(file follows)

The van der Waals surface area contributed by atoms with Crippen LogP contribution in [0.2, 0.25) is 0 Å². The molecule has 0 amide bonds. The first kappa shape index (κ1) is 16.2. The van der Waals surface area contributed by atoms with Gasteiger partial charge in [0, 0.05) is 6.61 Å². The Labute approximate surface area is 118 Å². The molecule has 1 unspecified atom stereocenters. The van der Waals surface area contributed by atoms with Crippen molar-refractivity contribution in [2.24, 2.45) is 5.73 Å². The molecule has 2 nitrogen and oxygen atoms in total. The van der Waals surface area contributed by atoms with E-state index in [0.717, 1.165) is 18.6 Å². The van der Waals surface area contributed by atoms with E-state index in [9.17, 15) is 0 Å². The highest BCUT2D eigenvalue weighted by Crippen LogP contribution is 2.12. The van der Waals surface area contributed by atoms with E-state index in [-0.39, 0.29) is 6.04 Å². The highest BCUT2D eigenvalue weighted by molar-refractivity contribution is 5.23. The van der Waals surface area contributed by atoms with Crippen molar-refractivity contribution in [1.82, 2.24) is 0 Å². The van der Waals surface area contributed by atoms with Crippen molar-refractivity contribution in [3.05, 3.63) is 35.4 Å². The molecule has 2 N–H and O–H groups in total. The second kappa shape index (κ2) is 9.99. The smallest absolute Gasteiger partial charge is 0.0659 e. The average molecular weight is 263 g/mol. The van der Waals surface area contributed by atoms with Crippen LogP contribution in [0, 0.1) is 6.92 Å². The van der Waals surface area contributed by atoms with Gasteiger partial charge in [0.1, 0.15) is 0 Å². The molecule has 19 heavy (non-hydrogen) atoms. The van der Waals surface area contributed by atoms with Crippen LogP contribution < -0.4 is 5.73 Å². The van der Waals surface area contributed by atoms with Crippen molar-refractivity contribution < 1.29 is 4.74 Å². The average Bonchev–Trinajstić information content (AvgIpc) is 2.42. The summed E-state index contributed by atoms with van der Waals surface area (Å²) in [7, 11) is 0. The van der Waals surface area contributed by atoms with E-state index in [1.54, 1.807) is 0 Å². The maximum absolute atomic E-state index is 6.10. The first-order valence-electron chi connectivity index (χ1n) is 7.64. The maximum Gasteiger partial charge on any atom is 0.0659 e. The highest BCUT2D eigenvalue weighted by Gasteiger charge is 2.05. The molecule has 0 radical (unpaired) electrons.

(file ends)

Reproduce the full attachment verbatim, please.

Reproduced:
The van der Waals surface area contributed by atoms with Crippen LogP contribution in [0.2, 0.25) is 0 Å². The molecule has 0 amide bonds. The first kappa shape index (κ1) is 16.2. The van der Waals surface area contributed by atoms with Gasteiger partial charge in [0, 0.05) is 6.61 Å². The Labute approximate surface area is 118 Å². The molecule has 1 unspecified atom stereocenters. The van der Waals surface area contributed by atoms with Crippen molar-refractivity contribution in [2.24, 2.45) is 5.73 Å². The molecule has 2 nitrogen and oxygen atoms in total. The van der Waals surface area contributed by atoms with E-state index in [0.717, 1.165) is 18.6 Å². The van der Waals surface area contributed by atoms with E-state index in [9.17, 15) is 0 Å². The highest BCUT2D eigenvalue weighted by Crippen LogP contribution is 2.12. The van der Waals surface area contributed by atoms with E-state index in [-0.39, 0.29) is 6.04 Å². The highest BCUT2D eigenvalue weighted by molar-refractivity contribution is 5.23. The van der Waals surface area contributed by atoms with Crippen molar-refractivity contribution in [1.82, 2.24) is 0 Å². The van der Waals surface area contributed by atoms with Crippen molar-refractivity contribution in [3.05, 3.63) is 35.4 Å². The molecule has 2 N–H and O–H groups in total. The second kappa shape index (κ2) is 9.99. The smallest absolute Gasteiger partial charge is 0.0659 e. The average molecular weight is 263 g/mol. The van der Waals surface area contributed by atoms with Crippen LogP contribution in [0, 0.1) is 6.92 Å². The van der Waals surface area contributed by atoms with Gasteiger partial charge in [0.1, 0.15) is 0 Å². The molecule has 19 heavy (non-hydrogen) atoms. The van der Waals surface area contributed by atoms with Crippen LogP contribution < -0.4 is 5.73 Å². The van der Waals surface area contributed by atoms with Crippen molar-refractivity contribution < 1.29 is 4.74 Å². The average Bonchev–Trinajstić information content (AvgIpc) is 2.42. The summed E-state index contributed by atoms with van der Waals surface area (Å²) in [7, 11) is 0. The van der Waals surface area contributed by atoms with E-state index in [1.54, 1.807) is 0 Å². The maximum absolute atomic E-state index is 6.10. The first-order valence-electron chi connectivity index (χ1n) is 7.64. The maximum Gasteiger partial charge on any atom is 0.0659 e. The highest BCUT2D eigenvalue weighted by Gasteiger charge is 2.05. The molecule has 0 radical (unpaired) electrons.